By Mary O’KEEFE
After years of monitoring traffic, standing on corners with cops, teachers and Public Works, and answering endless emails, Crescenta Valley Town Council member Robbyn Battles finally got word she had been waiting for – a crossing guard has been approved for Rosemont Middle School.
“It was approved [Wednesday] by the Los Angeles County board of supervisors,” Battles said.
The board of supervisors approved a motion by Supervisor Michael D. Antonovich that directed the Dept. of Public Works to implement crossing guard service at the crosswalk on Rosemont Avenue, south of Los Amigos Street near Rosemont Middle School.
“My office has worked closely with parents, local residents, the town council and the California Highway Patrol who have expressed concerns over the safety of the students who use the crosswalk on Rosemont Avenue,” Antonovich said.
Beginning early next week, the crossing guard service will be in effect for 12 months while the Dept. of Public Works conducts traffic studies near the school and develops a comprehensive solution to address safety concerns.
“The crossing guard will be there on Monday,” Battles said.
CHP had also contacted the supervisor’s office and recommended a Rosemont crossing guard.
Rosemont principal Dr. Cynthia Livingston will send out a ConnectEd phone call to all Rosemont parents informing them of the addition and plans on having some training sessions for kids.
“We want them to know it may be slower [getting across the street], but they have to listen to the crossing guard,” she said.
Getting a crossing guard for Rosemont has not been easy. Although to some parents who had contacted Battles a crossing guard seemed an easy decision, official approval was not that simple.
“It is a process,” Battles said.
There are several entities that must be contacted and worked with in order to get approval. Battles gathered authorities from California Highway Patrol, Dept. of Public Works and Glendale Unified School District while keeping in constant communication with Supervisor Michael Anotonovich.
“You get your team together and you watch,” she said. “Then you come up with solutions.”
Although from the beginning Battles and Livingston had wanted a crossing guard, that option seemed remote since middle school rarely gets that type of traffic support.
New lights, brighter paint at the crossing and a few other suggestions were bantered around, but both Livingston and Battles kept coming back to a crossing guard.
Rosemont parents had also kept the pressure on to do something to help control the traffic at the school before a serious accident occurred.
A fatality on May 2 at Roosevelt Middle School in Glendale and a near miss at Rosemont had parents once again calling for traffic help.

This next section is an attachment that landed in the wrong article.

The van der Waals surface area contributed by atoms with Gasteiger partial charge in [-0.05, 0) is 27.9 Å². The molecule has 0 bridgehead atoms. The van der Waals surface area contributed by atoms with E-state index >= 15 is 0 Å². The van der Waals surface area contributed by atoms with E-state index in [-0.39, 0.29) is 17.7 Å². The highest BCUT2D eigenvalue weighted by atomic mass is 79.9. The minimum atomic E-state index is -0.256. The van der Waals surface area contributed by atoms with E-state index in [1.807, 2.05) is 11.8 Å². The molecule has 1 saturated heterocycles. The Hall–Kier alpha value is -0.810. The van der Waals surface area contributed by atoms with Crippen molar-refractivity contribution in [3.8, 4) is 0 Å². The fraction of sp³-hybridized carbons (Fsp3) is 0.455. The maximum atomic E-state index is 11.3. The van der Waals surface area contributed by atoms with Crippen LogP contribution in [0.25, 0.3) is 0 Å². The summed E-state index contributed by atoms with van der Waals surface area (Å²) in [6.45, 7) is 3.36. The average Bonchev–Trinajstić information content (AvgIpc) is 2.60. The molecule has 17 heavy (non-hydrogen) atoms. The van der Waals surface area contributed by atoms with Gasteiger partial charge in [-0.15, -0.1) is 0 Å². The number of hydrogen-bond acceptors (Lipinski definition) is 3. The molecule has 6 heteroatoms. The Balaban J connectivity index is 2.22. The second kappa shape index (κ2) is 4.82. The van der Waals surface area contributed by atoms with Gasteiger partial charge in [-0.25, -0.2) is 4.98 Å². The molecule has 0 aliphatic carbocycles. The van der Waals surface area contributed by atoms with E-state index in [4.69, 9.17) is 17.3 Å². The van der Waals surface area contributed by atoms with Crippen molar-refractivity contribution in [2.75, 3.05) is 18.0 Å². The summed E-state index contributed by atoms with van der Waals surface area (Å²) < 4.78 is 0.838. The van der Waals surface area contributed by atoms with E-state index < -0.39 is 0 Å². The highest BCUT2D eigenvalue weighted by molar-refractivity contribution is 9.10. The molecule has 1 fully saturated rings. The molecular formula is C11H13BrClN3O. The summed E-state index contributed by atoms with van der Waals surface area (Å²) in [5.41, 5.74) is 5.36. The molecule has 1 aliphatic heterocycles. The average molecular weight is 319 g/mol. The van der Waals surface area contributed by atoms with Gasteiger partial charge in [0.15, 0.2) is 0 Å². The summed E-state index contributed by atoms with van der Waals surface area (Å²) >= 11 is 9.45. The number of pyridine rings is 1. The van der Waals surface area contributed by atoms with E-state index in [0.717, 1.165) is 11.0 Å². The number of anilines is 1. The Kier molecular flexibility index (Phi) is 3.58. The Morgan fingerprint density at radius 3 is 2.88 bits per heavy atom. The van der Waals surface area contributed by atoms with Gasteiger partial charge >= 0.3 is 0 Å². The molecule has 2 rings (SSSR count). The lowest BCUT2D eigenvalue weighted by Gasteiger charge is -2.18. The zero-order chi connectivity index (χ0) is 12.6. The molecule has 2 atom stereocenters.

Battles said she understood the parents’ frustration, but the best way to move forward was to get everyone on the same page. She worked closely with Sussy Nemer, Antonovich’s representative, then approached the supervisor’s office with her findings.
“This is exactly what the Town Council is all about. It is about going through the process,” she said. “I would never just pick up the phone to [Antonovich’s office] and say I want a crossing guard. You have to do your due diligence.”
Going through the process and never, ever, taking “no” for an answer is a talent Battles has perfected through her years of working on traffic safety for the CVTC.
“I think maybe Public Works says, ‘Oh, no’ when they see me coming,” Battles joked.
But Public Works always takes her calls and is willing to sit and monitor the intersections and crosswalks.
When Livingston got word that a crossing guard had been approved, she found herself a little emotional.
“I am overwhelmed,” she said. “I am so completely overwhelmed.”
Livingston wanted to thank Battles, CHP and Antonovich for their support.
“I want to thank [Antonovich] for thinking outside the box and … doing the right thing to keep our kids safe,” Livingston said.
There has been a question of where the money for the crossing guard would come from, with some thinking it was out of the school district’s budget.
“It does not come from the district,” Battles said.
The funding and approval must come from Los Angeles County, which is why the supervisor’s support was so important. Battles added that Antonovich’s office has always been supportive, but knew she had to get all the information together before approaching him.
“I am thankful we have a supervisor who clearly sees that there is a danger in our community,” she said.
Although the crossing guard is a positive step in the traffic safety direction, it still comes down to drivers. Everyone involved with traffic safety remind drivers of the need to slow down and obey all traffic laws.